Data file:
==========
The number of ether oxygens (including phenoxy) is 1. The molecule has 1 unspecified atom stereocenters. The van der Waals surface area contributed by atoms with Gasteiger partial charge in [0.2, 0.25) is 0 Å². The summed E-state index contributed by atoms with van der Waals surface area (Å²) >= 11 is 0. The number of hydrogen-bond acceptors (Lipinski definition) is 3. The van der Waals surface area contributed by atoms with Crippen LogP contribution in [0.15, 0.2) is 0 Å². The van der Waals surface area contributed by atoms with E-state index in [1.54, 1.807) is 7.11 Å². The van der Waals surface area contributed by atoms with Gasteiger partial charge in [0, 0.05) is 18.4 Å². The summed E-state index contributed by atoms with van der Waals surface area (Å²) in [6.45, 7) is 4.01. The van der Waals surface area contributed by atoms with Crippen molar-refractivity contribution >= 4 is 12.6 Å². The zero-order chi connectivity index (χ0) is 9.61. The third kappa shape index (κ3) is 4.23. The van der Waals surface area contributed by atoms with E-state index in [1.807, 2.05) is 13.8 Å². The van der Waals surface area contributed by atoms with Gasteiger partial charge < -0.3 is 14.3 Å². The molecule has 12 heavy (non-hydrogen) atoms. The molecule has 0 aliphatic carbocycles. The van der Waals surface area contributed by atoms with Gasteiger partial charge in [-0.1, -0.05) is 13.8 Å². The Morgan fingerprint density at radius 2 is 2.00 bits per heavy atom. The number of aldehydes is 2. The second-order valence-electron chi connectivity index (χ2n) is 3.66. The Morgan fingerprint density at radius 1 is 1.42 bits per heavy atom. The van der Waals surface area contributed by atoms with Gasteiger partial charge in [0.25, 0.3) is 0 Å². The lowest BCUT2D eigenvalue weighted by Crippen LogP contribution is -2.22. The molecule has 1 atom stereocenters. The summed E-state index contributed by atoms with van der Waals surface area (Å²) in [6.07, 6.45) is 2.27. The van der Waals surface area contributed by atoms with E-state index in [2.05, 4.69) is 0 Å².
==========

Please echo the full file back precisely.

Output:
The number of ether oxygens (including phenoxy) is 1. The molecule has 1 unspecified atom stereocenters. The van der Waals surface area contributed by atoms with Gasteiger partial charge in [0.2, 0.25) is 0 Å². The summed E-state index contributed by atoms with van der Waals surface area (Å²) >= 11 is 0. The number of hydrogen-bond acceptors (Lipinski definition) is 3. The van der Waals surface area contributed by atoms with Crippen LogP contribution in [0.15, 0.2) is 0 Å². The van der Waals surface area contributed by atoms with E-state index in [1.54, 1.807) is 7.11 Å². The van der Waals surface area contributed by atoms with Gasteiger partial charge in [0, 0.05) is 18.4 Å². The summed E-state index contributed by atoms with van der Waals surface area (Å²) in [6.45, 7) is 4.01. The van der Waals surface area contributed by atoms with Crippen molar-refractivity contribution >= 4 is 12.6 Å². The zero-order chi connectivity index (χ0) is 9.61. The third kappa shape index (κ3) is 4.23. The van der Waals surface area contributed by atoms with E-state index in [1.807, 2.05) is 13.8 Å². The van der Waals surface area contributed by atoms with Gasteiger partial charge < -0.3 is 14.3 Å². The molecule has 12 heavy (non-hydrogen) atoms. The molecule has 0 aliphatic carbocycles. The van der Waals surface area contributed by atoms with Gasteiger partial charge in [-0.1, -0.05) is 13.8 Å². The Morgan fingerprint density at radius 2 is 2.00 bits per heavy atom. The number of aldehydes is 2. The second-order valence-electron chi connectivity index (χ2n) is 3.66. The Morgan fingerprint density at radius 1 is 1.42 bits per heavy atom. The van der Waals surface area contributed by atoms with Gasteiger partial charge in [0.25, 0.3) is 0 Å². The lowest BCUT2D eigenvalue weighted by Crippen LogP contribution is -2.22. The molecule has 1 atom stereocenters. The summed E-state index contributed by atoms with van der Waals surface area (Å²) in [6.07, 6.45) is 2.27. The van der Waals surface area contributed by atoms with E-state index in [2.05, 4.69) is 0 Å².